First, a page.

is the absolute pressure of the gas;
V is the volume of the gas; n is the amount of substance of the gas, usually measured in moles;
R is the gas constant
T is the absolute temperature.
The ideal gas law does not however take into account the behavior of real fluids -- the nonzero size of molecules and the attraction between them. For this one must use the van der Waals equation derived by Johannes Diderik van der Waals in 1873, who received the Nobel prize in 1910 for "his work on the equation of state for gases and liquids". These equations predict the behavior of both gas and liquid states which exist within the pressure cooker.
|Van der Waals first form|
|>p is the pressure of the fluid
v is the volume of the container holding the particles divided by the total number of particles
k is Boltzmann's constant
T is the absolute temperature
a' is a measure for the attraction between the particles
b' is the average volume excluded from v by a particle
|Upon introduction of the Avogadro constant NA, the number of moles n, and the total number of particles n NA, the equation can be put into the second (better known) form Van der Waals second form|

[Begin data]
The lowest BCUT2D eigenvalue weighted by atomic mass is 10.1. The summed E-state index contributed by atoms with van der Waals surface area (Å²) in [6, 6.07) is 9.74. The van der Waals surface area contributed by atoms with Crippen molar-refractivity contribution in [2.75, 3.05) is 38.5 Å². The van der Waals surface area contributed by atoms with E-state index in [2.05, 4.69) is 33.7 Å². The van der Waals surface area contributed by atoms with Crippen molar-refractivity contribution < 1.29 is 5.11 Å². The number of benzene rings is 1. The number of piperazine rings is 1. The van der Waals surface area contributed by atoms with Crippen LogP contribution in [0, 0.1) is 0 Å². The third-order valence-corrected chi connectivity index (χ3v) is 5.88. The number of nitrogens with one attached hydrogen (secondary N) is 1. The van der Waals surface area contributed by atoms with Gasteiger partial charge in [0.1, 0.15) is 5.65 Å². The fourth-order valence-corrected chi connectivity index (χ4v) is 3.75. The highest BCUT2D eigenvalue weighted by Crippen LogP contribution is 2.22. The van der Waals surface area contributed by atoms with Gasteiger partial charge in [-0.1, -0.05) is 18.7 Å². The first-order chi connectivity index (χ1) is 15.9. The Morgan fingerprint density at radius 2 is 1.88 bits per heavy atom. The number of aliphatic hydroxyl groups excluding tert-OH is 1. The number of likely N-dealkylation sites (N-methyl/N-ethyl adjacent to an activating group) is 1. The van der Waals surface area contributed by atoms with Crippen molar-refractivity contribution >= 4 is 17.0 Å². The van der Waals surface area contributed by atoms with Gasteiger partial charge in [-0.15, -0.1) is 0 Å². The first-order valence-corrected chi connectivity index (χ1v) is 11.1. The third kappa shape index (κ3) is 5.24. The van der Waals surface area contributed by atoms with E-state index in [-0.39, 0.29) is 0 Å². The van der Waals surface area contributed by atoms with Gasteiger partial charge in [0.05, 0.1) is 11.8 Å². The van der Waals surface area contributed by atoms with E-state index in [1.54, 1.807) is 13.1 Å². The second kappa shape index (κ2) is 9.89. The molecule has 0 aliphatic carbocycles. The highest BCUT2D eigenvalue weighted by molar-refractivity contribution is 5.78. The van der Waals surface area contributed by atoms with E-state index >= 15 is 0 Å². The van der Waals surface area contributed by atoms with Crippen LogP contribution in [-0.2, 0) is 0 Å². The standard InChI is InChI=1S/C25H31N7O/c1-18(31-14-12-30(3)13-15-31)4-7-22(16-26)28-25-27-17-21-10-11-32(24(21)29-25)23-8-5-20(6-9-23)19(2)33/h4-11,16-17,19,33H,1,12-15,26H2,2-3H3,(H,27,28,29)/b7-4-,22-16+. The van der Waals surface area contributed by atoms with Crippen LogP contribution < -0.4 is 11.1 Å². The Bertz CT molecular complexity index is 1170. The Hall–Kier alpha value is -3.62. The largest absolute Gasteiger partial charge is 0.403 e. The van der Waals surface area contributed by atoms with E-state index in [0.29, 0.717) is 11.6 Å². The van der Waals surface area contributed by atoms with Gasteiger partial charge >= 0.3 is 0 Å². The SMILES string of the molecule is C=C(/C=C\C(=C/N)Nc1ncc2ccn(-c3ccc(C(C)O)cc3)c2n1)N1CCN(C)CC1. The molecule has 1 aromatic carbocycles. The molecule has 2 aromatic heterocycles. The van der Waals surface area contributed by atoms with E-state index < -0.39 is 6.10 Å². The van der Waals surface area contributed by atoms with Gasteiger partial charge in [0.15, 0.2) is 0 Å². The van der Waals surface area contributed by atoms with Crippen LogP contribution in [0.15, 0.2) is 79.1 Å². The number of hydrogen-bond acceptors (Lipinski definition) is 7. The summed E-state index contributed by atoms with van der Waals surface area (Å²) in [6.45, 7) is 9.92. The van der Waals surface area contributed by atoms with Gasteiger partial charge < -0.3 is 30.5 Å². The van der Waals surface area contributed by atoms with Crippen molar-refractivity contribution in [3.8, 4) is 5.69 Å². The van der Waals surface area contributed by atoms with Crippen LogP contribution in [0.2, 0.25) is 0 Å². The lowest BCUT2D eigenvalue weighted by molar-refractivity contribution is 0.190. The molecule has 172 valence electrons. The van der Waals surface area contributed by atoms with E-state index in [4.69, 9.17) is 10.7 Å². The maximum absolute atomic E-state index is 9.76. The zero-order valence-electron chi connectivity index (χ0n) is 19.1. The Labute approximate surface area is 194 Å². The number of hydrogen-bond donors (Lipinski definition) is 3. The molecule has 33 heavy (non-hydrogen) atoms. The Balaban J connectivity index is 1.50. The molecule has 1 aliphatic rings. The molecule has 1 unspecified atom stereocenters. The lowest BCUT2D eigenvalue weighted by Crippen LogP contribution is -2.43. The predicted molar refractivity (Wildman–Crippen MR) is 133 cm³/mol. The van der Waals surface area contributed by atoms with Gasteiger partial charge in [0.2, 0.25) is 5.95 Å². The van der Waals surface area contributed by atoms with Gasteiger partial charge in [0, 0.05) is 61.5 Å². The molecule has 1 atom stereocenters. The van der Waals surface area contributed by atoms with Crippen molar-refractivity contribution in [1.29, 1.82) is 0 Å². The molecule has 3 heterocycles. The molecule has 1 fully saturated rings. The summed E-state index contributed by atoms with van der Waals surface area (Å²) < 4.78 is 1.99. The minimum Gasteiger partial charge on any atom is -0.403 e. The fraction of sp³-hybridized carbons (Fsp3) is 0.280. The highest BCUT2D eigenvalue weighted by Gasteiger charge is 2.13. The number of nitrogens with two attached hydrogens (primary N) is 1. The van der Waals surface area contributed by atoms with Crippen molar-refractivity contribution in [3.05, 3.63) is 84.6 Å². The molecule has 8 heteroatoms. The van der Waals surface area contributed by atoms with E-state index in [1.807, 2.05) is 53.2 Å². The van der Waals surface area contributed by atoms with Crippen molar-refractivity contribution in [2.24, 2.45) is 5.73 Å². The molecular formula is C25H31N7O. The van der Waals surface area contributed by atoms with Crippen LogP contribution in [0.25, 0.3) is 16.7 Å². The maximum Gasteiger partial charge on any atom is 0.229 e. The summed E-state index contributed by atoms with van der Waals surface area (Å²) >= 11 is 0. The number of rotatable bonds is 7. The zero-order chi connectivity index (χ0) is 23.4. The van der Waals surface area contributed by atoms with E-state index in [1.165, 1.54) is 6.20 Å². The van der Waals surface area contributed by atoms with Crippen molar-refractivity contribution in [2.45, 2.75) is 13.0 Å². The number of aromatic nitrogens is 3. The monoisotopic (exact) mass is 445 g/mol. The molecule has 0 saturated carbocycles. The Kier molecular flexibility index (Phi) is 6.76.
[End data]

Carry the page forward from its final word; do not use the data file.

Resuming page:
|p is the pressure of the fluid
V is the total volume of the container containing the fluid a is a measure of the attraction between the particles
b is the volume excluded by a mole of particles n is the number of moles
R is the universal gas constant,
T is the absolute temperature
The Maillard Reaction is what causes food to brown and gives that nice flavor. While the Maillard reaction can even take place at room temperature it starts to take off at temperatures above 250F. So there should be a greater amount of Maillard reaction occurring during pressure cooking than normal simmering of stocks and stews. This is clearly verified when viewing and tasting stocks cooked using a pressure cooker.
cooks many foods quicker than dry cooking methods.
-- makes excellent sauces after sauteing by dissolving products of caramelization and mallaird reaction
--works well with foods that require water infusion/braising methods
--foods that are steamed retain more nutrients and vitamins and flavor